Will Income Be a Factor in Your Bankruptcy?

Some fail to adequately understand how you can have a large income coming in and still have a need to file for bankruptcy. If your debts are overwhelming, you may not be able to pay your bills regardless of income. That might be because the more you make, the more debt you think you can handle. Having a high income can prevent some who need it from filing for bankruptcy. [Read More]

3 Things That Can Make Jury Selection Challenging in a High Profile Case

Picking a jury is perhaps one of the most important steps in the trial process. The people chosen for a jury must meet certain criteria before they can be seated as fair public judges during a trial. Jury selection can be so time-consuming that some court systems and attorneys entrust jury selection services that are trained at doing such. Several factors can complicate jury selection to such a degree that it can make logical parties hard to find. [Read More]

Facing Disability Discrimination At Work? Here's How A Lawyer Can Help

Facing disability discrimination at work can be embarrassing, stressful, and costly before all is said and done. The sooner you hire a disability attorney to work with, the easier the process of getting justice will be. Here is how a lawyer can help you through your workplace disability discrimination experience: Request New Accommodations One important way disability discrimination law services might be able to help you in the workplace is to work with your employer to have changes made that will accommodate your needs and effectively support your ability to perform your job duties. [Read More]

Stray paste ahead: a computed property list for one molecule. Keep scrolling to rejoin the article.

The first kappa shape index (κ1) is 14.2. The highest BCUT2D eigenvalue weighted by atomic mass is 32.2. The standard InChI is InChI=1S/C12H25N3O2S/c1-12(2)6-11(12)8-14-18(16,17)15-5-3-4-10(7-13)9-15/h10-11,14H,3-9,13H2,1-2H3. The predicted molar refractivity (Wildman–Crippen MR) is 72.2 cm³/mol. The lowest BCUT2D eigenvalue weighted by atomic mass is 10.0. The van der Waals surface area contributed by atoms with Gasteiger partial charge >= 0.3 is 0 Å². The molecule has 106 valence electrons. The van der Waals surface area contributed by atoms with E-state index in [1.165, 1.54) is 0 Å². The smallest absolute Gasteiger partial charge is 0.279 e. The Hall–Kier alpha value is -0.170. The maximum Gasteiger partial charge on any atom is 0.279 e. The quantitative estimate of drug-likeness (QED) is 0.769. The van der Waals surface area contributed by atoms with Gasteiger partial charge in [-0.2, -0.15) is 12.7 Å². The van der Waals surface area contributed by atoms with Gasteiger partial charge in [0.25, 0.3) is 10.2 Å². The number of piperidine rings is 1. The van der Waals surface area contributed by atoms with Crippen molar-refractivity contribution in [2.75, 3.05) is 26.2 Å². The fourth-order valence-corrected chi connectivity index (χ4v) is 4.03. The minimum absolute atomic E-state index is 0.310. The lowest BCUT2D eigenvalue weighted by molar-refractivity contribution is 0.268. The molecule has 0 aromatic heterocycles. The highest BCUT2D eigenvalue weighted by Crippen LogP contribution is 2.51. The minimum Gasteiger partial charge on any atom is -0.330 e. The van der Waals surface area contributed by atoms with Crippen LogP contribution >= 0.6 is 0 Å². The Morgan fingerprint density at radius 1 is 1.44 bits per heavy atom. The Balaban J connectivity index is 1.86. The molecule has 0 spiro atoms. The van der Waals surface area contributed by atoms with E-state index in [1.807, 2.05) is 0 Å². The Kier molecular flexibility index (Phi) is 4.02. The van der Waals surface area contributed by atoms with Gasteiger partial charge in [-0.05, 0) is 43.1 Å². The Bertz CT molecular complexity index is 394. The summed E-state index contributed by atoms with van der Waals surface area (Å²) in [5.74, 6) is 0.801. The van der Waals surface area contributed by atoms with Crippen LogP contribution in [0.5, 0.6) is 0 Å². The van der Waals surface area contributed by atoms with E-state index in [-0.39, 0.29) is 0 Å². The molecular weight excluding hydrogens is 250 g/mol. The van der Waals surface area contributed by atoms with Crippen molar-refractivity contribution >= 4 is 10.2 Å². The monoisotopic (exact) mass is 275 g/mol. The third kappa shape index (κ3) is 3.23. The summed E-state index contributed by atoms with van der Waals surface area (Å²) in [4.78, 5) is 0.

Who Should You Choose To Manage Your Child's Supplemental Needs Trust?

If you're the parent of a child with special needs, you will want to seriously consider forming a supplemental needs trust, which is interchangeably referred to as a special needs trust. The primary purpose of a supplemental needs trust is to maintain eligibility for public benefits such as Medicaid and Social Security. Because your child does not have authority to spend the funds in the trust, it's not considered a countable asset when determining Medicaid and Social Security eligibility. [Read More]